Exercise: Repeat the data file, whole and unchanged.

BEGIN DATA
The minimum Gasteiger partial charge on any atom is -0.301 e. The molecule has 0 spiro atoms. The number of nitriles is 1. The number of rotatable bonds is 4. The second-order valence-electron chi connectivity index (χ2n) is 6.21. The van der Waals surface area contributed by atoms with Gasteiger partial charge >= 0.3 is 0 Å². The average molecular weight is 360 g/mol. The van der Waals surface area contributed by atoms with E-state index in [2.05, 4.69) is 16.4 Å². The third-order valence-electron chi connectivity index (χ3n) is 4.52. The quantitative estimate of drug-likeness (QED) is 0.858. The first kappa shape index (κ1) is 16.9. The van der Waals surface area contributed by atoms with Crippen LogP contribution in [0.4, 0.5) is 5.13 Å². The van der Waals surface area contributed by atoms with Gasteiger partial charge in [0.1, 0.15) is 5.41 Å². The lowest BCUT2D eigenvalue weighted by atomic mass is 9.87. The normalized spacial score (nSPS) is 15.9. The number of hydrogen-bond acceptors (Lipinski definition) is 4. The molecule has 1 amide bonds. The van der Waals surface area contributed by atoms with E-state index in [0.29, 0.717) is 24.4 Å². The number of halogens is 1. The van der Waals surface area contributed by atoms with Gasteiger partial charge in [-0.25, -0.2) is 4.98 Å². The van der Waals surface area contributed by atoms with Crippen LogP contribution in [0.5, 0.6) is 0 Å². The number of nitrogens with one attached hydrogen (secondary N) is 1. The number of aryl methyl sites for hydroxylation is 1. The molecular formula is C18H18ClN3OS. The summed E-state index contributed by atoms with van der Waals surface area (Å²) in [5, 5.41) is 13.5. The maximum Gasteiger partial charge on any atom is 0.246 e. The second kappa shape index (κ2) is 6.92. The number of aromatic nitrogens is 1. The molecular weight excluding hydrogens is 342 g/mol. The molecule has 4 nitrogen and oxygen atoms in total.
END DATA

The minimum Gasteiger partial charge on any atom is -0.301 e. The molecule has 0 spiro atoms. The number of nitriles is 1. The number of rotatable bonds is 4. The second-order valence-electron chi connectivity index (χ2n) is 6.21. The van der Waals surface area contributed by atoms with Gasteiger partial charge >= 0.3 is 0 Å². The average molecular weight is 360 g/mol. The van der Waals surface area contributed by atoms with E-state index in [2.05, 4.69) is 16.4 Å². The third-order valence-electron chi connectivity index (χ3n) is 4.52. The quantitative estimate of drug-likeness (QED) is 0.858. The first kappa shape index (κ1) is 16.9. The van der Waals surface area contributed by atoms with Crippen LogP contribution in [0.4, 0.5) is 5.13 Å². The van der Waals surface area contributed by atoms with Gasteiger partial charge in [0.1, 0.15) is 5.41 Å². The lowest BCUT2D eigenvalue weighted by atomic mass is 9.87. The normalized spacial score (nSPS) is 15.9. The number of hydrogen-bond acceptors (Lipinski definition) is 4. The molecule has 1 amide bonds. The van der Waals surface area contributed by atoms with E-state index in [0.29, 0.717) is 24.4 Å². The number of halogens is 1. The van der Waals surface area contributed by atoms with Gasteiger partial charge in [-0.25, -0.2) is 4.98 Å². The van der Waals surface area contributed by atoms with Crippen LogP contribution in [0.5, 0.6) is 0 Å². The number of nitrogens with one attached hydrogen (secondary N) is 1. The number of aryl methyl sites for hydroxylation is 1. The molecular formula is C18H18ClN3OS. The summed E-state index contributed by atoms with van der Waals surface area (Å²) in [5, 5.41) is 13.5. The maximum Gasteiger partial charge on any atom is 0.246 e. The second kappa shape index (κ2) is 6.92. The number of aromatic nitrogens is 1. The molecular weight excluding hydrogens is 342 g/mol. The molecule has 4 nitrogen and oxygen atoms in total.